Scientists have discovered what may be the smallest-known black hole in the Milky Way galaxy and the closest to our solar system - an object so curious that they nicknamed it 'the Unicorn.'
The researchers said the black hole is roughly three times the mass of our sun, testing the lower limits of size for these extraordinarily dense objects that possess gravitational pulls so strong not even light can escape. A luminous star called a red giant orbits with the black hole in a so-called binary star system named V723 Mon.
The black hole is located about 1,500 light years - the distance light travels in a year, 5.9 trillion miles (9.5 trillion km) - from Earth.
While it may be the closest one to us, it is still far away. By way of comparison, the closest star to our solar system, Proxima Centauri, is 4 light years away.
Black holes like this one form when massive stars die and their cores collapse.
"We nicknamed this black hole 'the Unicorn' partly because V723 Mon is in the Monoceros constellation - which translates to unicorn - and partly because it is a very unique system" in terms of the black hole's mass and relative closeness to Earth, said Ohio State University astronomy doctoral student Tharindu Jayasinghe, lead author of the study published this week in the journal Monthly Notices of the Royal Astronomical Society.
There are three categories of black holes. The smallest, like 'the Unicorn,' are so-called stellar mass black holes formed by the gravitational collapse of a single star. There are gargantuan 'supermassive' black holes like the one at our galaxy's center, 26,000 light years from Earth, which is four million times the sun's mass. A few intermediate-mass black holes also have been found with masses somewhere in between.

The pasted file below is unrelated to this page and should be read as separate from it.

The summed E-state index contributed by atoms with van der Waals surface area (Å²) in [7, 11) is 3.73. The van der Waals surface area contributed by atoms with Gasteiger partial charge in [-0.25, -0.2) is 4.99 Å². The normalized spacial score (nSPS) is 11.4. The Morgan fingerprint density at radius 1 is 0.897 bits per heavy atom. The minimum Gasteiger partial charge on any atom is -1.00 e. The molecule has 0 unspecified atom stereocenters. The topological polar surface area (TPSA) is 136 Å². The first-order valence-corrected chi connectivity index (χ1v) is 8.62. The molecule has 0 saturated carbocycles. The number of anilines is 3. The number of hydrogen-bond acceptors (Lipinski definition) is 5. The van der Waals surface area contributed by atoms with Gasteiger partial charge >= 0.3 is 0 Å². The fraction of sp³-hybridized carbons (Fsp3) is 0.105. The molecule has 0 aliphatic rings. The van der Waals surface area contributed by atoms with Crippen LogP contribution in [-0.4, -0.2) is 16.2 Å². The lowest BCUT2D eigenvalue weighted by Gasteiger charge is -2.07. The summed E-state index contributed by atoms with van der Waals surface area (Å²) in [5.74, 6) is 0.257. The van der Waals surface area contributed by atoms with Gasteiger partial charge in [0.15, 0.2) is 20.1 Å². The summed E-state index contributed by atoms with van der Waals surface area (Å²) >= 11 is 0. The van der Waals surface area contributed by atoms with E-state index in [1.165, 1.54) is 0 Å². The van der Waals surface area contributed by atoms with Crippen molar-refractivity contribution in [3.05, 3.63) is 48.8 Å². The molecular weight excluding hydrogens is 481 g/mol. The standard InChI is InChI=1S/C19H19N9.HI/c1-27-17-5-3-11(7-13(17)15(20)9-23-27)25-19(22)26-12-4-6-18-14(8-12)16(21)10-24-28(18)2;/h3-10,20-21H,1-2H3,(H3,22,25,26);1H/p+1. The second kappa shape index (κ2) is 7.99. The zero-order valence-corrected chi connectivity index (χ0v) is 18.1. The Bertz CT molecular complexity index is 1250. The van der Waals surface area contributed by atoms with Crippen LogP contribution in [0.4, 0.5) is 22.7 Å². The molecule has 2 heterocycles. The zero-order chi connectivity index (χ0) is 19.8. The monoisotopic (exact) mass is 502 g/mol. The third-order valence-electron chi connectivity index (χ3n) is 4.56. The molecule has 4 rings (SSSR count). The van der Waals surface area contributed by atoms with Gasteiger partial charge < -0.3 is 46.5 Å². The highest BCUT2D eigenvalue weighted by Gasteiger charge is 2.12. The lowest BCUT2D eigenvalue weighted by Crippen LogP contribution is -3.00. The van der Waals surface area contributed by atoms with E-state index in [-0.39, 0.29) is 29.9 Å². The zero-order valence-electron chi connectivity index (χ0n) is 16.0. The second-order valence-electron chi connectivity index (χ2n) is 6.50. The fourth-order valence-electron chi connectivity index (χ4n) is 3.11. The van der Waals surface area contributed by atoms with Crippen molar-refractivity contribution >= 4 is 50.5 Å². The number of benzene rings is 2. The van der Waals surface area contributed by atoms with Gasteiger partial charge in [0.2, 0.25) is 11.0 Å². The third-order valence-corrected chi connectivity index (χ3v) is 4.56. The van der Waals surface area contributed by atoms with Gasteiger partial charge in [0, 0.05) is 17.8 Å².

"It is clear that nature makes black holes of a wide range of masses. But a three-solar-mass black hole is a big surprise. There are no very good models for how to make such a black hole, but I am sure people will work on that more now," said Ohio State University astronomy professor and study co-author Kris Stanek.
'The Unicorn' falls into what the researchers called a "mass gap" between the largest-known neutron stars - objects similarly formed by a large star's collapse - at around 2.2 times the mass of our sun and what previously had been considered the smallest black holes at around five times the sun's mass.
"'The unicorn' is truly one of the smallest black holes possible," Jayasinghe said.
Its strong gravity alters the shape of its companion star in a phenomenon known as tidal distortion, making it elongated rather than spherical and causing its light to change as it moves along its orbital path. It was these effects on the companion star, observed using Earth-based and orbiting telescopes, that indicated the black hole's presence.
"Black holes are electromagnetically dark, and so they are difficult to find," Jayasinghe said.
Unlike some other black holes orbiting with a star, this one was not observed to be drawing material from its companion, which is 173 times more luminous than our sun.
The only smaller potential black hole is one with a mass 2.6 times that of our sun that was spotted in another galaxy, Jayasinghe said.
Another team of scientists last year described a black hole roughly 1,000 light years from Earth, but other researchers have questioned whether it is a black hole.